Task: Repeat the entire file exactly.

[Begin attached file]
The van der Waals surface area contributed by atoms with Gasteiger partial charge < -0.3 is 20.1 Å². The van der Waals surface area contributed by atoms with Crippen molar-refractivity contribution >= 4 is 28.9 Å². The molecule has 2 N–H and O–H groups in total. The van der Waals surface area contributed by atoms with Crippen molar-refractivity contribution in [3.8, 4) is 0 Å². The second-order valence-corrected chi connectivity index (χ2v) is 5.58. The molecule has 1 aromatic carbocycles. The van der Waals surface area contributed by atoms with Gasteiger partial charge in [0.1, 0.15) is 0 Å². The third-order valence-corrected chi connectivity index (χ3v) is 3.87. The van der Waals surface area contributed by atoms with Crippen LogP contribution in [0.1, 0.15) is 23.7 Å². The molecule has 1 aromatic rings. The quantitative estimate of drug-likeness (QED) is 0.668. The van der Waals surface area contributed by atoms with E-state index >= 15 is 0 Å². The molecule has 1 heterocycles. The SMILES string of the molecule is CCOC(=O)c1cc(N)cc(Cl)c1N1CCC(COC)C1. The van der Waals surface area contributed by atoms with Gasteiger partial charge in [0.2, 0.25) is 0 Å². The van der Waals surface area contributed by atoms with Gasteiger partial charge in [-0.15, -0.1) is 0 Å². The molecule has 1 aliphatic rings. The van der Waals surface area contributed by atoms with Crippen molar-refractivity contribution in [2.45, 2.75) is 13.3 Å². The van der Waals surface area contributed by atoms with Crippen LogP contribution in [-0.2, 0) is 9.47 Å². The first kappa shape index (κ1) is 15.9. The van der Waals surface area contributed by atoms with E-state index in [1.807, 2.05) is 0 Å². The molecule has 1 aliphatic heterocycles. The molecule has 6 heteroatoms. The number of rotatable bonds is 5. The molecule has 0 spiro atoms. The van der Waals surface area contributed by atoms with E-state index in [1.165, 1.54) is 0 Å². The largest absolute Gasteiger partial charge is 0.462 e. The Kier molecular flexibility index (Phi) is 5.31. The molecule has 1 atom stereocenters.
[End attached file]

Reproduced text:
The van der Waals surface area contributed by atoms with Gasteiger partial charge < -0.3 is 20.1 Å². The van der Waals surface area contributed by atoms with Crippen molar-refractivity contribution >= 4 is 28.9 Å². The molecule has 2 N–H and O–H groups in total. The van der Waals surface area contributed by atoms with Crippen molar-refractivity contribution in [3.8, 4) is 0 Å². The second-order valence-corrected chi connectivity index (χ2v) is 5.58. The molecule has 1 aromatic carbocycles. The van der Waals surface area contributed by atoms with Gasteiger partial charge in [0.1, 0.15) is 0 Å². The third-order valence-corrected chi connectivity index (χ3v) is 3.87. The van der Waals surface area contributed by atoms with Crippen LogP contribution in [0.1, 0.15) is 23.7 Å². The molecule has 1 aromatic rings. The quantitative estimate of drug-likeness (QED) is 0.668. The van der Waals surface area contributed by atoms with E-state index >= 15 is 0 Å². The molecule has 1 heterocycles. The SMILES string of the molecule is CCOC(=O)c1cc(N)cc(Cl)c1N1CCC(COC)C1. The van der Waals surface area contributed by atoms with Gasteiger partial charge in [0.2, 0.25) is 0 Å². The van der Waals surface area contributed by atoms with Gasteiger partial charge in [-0.15, -0.1) is 0 Å². The molecule has 1 aliphatic rings. The van der Waals surface area contributed by atoms with Crippen molar-refractivity contribution in [2.45, 2.75) is 13.3 Å². The van der Waals surface area contributed by atoms with Crippen LogP contribution in [-0.2, 0) is 9.47 Å². The first kappa shape index (κ1) is 15.9. The van der Waals surface area contributed by atoms with E-state index in [1.807, 2.05) is 0 Å². The molecule has 1 aliphatic heterocycles. The molecule has 6 heteroatoms. The number of rotatable bonds is 5. The molecule has 0 spiro atoms. The van der Waals surface area contributed by atoms with E-state index in [1.165, 1.54) is 0 Å². The largest absolute Gasteiger partial charge is 0.462 e. The Kier molecular flexibility index (Phi) is 5.31. The molecule has 1 atom stereocenters.